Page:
An Outdoorsman’s Journal
By: Mark Walters
The Hunt Begins
Hello everyone: This week I am writing to you about an adventure that I took with my golden retriever Ruby. It was kind of a waterfowl hunt/somewhat fishing while sleeping in my boat trip. Most of this trip took place on Whalen’s Grade, which is a backwater of the Wisconsin River in Columbia County.
Monday, Aug. 31 High 78, low 53 You can look at it as good or bad when you get to a boat landing and realize your transom saver has been dragging for the last 70 miles and now is much shorter than it used to be. That is how this hunt began and would end. Nothing could alter my positive mood as I was about to build a quick duck blind for my canoe, sleep in my boat, hunt teal and geese at sunrise, fish walleye during the middle of the day, hunt again, repeat the process the next day, and then go home for the start of bear hunting season.
My plan was to trail my canoe behind my 18.6 War Eagle, find a place to base the boat, paddle the canoe to a pretty good hunting spot, and prepare for the hunt.
I did just that on a body of water that I ice-fished religiously from about 1970-75. My dad, the late Robert Walters, had my brothers Tom and Mike and me out here at least a dozen times each winter before it was light out. We tip-up fished for northern pike, had an ice skating rink shoveled off the entire winter, and enjoyed those very simple experiences.
Whalen’s Grade is being slowly but steadily filled in by Rowan Creek and simply is not deep enough for steady fishing. The bonus is that there is wild rice, waterfowl, good trapping, and whitetail deer to hunt.
I took a picture while I was cooking supper in my boat of a full moon and it was not even dark out. At dark I tried to sleep on the floor of my boat with a get-up-at-2:30 a.m. plan. I was restless and heard the first approaching mud motor at 2:15 and thus began paddling my canoe to my blind to claim my turf.
Today would be my 49th opening of waterfowl season. Mud motors have changed waterfowl hunting a lot. Everyone is in a race to get to “their” spot and many have a throttle instead of a paddle. The race starts five hours before daylight, then there is the noise, and every bird in the marsh has been flushed before a shot has been fired.
So I sat in my canoe for exactly four hours before shooting began and when it did there was a very dense fog and the only birds that you could see, you had to hear first, and pick the tiny opening in the fog when they flew through it.
Thank God geese have to talk when they fly. I had a flock approach and when I saw them in an opening in the air fired three shots, and lo and behold, I got one. Ruby was rather rusty on her retrieve but got the job done.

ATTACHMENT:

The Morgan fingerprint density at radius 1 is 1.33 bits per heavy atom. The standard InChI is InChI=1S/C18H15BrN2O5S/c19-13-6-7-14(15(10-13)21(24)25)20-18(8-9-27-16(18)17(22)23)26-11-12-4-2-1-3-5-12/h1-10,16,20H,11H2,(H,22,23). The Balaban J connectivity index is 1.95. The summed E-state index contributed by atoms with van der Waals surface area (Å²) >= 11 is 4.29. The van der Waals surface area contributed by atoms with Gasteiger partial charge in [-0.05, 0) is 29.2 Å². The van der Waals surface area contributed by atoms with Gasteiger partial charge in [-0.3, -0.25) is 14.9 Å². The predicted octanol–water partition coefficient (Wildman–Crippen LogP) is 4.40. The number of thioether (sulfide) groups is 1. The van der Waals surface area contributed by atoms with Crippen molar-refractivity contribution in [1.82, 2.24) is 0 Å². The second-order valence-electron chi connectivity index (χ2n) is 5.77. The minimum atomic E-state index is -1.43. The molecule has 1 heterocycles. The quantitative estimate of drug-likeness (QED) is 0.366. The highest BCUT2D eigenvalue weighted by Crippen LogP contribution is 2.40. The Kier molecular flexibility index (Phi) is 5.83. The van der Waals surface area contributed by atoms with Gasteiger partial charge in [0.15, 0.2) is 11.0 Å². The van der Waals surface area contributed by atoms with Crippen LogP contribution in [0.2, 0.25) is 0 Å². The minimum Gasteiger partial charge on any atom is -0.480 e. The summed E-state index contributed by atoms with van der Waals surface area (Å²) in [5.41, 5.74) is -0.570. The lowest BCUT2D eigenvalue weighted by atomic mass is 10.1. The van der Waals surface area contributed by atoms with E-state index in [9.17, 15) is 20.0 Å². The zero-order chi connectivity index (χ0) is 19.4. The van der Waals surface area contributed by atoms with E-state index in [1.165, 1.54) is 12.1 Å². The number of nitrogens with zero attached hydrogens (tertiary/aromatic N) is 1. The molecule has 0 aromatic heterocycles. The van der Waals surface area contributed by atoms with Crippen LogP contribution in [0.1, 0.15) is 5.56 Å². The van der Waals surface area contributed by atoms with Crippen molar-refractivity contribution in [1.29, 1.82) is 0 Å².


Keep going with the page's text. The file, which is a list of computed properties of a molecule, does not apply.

A bit later a teal flew by and I dumped it with my first shot. Next I missed bunny shots on both teal and geese and my morning hunt ended with me dusting a goose that crashed out of sight in the wild rice and Ruby made an excellent retrieve and was now totally into the game.
Next, I paddled back to my boat, cooked up some bacon and eggs, and headed the War Eagle out to the main river to fish walleye. Three hours before dark and no walleye for my efforts, I headed back to my canoe for an evening of hunting and sleeping in the boat.
Some bad luck came my way when I reached the canoe and went to trim my motor up and I had no power trim. Next, I tried starting my 90 hsp Etec and had no juice but still had other electronics.
A major executive decision was made. I was going to attempt to paddle my canoe from the weeds in Whalen’s Grade and tow the Sherman Tank that I call my boat.
Complete focus and an “I can do this attitude” got me out of the muck onto Lake Wisconsin and eventually to the boat landing.
When I reached my truck, I felt like a hero until I backed my truck to the water and my door latch broke.
In the end, Ruby and I made it home and to my dying day I will say this: I hate anything with electronics or a gas engine. Sunset P.S. — To start this adventure I realized that a mouse had eaten a hole in my waders when I jumped in the water to build my blind.
This full moon lit up the sky!
It can be a tough job for a dog to swim through vegetation with a ten pound goose in its mouth.
Walters towing the War Eagle back to the landing.